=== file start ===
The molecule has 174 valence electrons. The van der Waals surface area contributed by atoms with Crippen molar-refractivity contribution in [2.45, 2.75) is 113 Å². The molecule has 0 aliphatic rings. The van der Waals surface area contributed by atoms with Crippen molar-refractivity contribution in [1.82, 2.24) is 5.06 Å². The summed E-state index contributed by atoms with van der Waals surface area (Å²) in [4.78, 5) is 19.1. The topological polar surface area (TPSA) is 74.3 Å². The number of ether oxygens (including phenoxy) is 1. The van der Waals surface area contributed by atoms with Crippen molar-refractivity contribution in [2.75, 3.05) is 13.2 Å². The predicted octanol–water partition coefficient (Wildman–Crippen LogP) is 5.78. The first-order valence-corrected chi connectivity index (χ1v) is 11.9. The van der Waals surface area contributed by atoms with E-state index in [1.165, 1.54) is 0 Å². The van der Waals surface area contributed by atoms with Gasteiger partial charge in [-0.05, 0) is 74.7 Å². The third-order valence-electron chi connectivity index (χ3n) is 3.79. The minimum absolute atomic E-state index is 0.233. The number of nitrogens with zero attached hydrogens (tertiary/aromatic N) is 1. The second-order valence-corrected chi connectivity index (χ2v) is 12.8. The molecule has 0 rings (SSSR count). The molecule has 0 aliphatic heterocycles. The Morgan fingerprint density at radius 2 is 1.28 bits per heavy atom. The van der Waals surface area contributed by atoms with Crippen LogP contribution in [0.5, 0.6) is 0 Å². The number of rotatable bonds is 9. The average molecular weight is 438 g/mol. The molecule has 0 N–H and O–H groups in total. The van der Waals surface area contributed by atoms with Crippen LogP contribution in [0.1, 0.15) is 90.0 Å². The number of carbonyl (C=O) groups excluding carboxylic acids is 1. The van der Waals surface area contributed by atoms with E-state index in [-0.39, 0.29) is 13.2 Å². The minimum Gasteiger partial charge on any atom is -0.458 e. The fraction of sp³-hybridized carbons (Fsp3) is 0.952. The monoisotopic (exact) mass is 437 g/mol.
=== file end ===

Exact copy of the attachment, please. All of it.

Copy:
The molecule has 174 valence electrons. The van der Waals surface area contributed by atoms with Crippen molar-refractivity contribution in [2.45, 2.75) is 113 Å². The molecule has 0 aliphatic rings. The van der Waals surface area contributed by atoms with Crippen molar-refractivity contribution in [1.82, 2.24) is 5.06 Å². The summed E-state index contributed by atoms with van der Waals surface area (Å²) in [4.78, 5) is 19.1. The topological polar surface area (TPSA) is 74.3 Å². The number of ether oxygens (including phenoxy) is 1. The van der Waals surface area contributed by atoms with Crippen molar-refractivity contribution in [2.75, 3.05) is 13.2 Å². The predicted octanol–water partition coefficient (Wildman–Crippen LogP) is 5.78. The first-order valence-corrected chi connectivity index (χ1v) is 11.9. The van der Waals surface area contributed by atoms with E-state index in [1.165, 1.54) is 0 Å². The van der Waals surface area contributed by atoms with Gasteiger partial charge in [-0.05, 0) is 74.7 Å². The third-order valence-electron chi connectivity index (χ3n) is 3.79. The minimum absolute atomic E-state index is 0.233. The number of nitrogens with zero attached hydrogens (tertiary/aromatic N) is 1. The second-order valence-corrected chi connectivity index (χ2v) is 12.8. The molecule has 0 rings (SSSR count). The molecule has 0 aliphatic heterocycles. The Morgan fingerprint density at radius 2 is 1.28 bits per heavy atom. The van der Waals surface area contributed by atoms with Crippen LogP contribution in [0.5, 0.6) is 0 Å². The number of rotatable bonds is 9. The average molecular weight is 438 g/mol. The molecule has 0 N–H and O–H groups in total. The van der Waals surface area contributed by atoms with Crippen LogP contribution in [0.1, 0.15) is 90.0 Å². The number of carbonyl (C=O) groups excluding carboxylic acids is 1. The van der Waals surface area contributed by atoms with E-state index in [-0.39, 0.29) is 13.2 Å². The minimum Gasteiger partial charge on any atom is -0.458 e. The fraction of sp³-hybridized carbons (Fsp3) is 0.952. The monoisotopic (exact) mass is 437 g/mol.